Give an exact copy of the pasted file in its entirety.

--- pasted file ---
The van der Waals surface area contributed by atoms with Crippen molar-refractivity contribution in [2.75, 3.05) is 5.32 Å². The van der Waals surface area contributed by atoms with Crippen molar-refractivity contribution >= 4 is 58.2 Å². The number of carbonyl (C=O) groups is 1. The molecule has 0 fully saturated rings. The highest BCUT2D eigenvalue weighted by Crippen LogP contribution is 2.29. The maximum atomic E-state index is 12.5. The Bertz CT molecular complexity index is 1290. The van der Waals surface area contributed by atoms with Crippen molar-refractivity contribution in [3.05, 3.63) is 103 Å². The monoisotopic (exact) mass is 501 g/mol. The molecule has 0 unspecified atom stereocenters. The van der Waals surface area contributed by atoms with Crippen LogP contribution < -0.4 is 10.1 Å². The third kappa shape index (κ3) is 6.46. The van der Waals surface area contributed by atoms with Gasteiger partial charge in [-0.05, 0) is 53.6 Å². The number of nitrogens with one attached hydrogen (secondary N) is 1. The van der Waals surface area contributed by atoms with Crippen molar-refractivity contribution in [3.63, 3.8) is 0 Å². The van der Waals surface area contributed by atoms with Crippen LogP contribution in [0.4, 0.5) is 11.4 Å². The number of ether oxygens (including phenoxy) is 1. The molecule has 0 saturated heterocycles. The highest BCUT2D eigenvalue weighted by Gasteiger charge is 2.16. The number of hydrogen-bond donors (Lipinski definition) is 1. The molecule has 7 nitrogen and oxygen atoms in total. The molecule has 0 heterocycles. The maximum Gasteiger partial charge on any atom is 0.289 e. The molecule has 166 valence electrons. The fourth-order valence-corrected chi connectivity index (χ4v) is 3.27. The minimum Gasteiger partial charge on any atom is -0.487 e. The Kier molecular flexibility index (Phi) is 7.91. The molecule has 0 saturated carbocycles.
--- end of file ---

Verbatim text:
The van der Waals surface area contributed by atoms with Crippen molar-refractivity contribution in [2.75, 3.05) is 5.32 Å². The van der Waals surface area contributed by atoms with Crippen molar-refractivity contribution >= 4 is 58.2 Å². The number of carbonyl (C=O) groups is 1. The molecule has 0 fully saturated rings. The highest BCUT2D eigenvalue weighted by Crippen LogP contribution is 2.29. The maximum atomic E-state index is 12.5. The Bertz CT molecular complexity index is 1290. The van der Waals surface area contributed by atoms with Crippen molar-refractivity contribution in [3.05, 3.63) is 103 Å². The monoisotopic (exact) mass is 501 g/mol. The molecule has 0 unspecified atom stereocenters. The van der Waals surface area contributed by atoms with Crippen LogP contribution < -0.4 is 10.1 Å². The third kappa shape index (κ3) is 6.46. The van der Waals surface area contributed by atoms with Gasteiger partial charge in [-0.05, 0) is 53.6 Å². The number of nitrogens with one attached hydrogen (secondary N) is 1. The van der Waals surface area contributed by atoms with Crippen molar-refractivity contribution in [3.63, 3.8) is 0 Å². The van der Waals surface area contributed by atoms with Crippen LogP contribution in [0.4, 0.5) is 11.4 Å². The number of ether oxygens (including phenoxy) is 1. The molecule has 0 saturated heterocycles. The highest BCUT2D eigenvalue weighted by Gasteiger charge is 2.16. The number of hydrogen-bond donors (Lipinski definition) is 1. The molecule has 7 nitrogen and oxygen atoms in total. The molecule has 0 heterocycles. The maximum Gasteiger partial charge on any atom is 0.289 e. The molecule has 166 valence electrons. The fourth-order valence-corrected chi connectivity index (χ4v) is 3.27. The minimum Gasteiger partial charge on any atom is -0.487 e. The Kier molecular flexibility index (Phi) is 7.91. The molecule has 0 saturated carbocycles.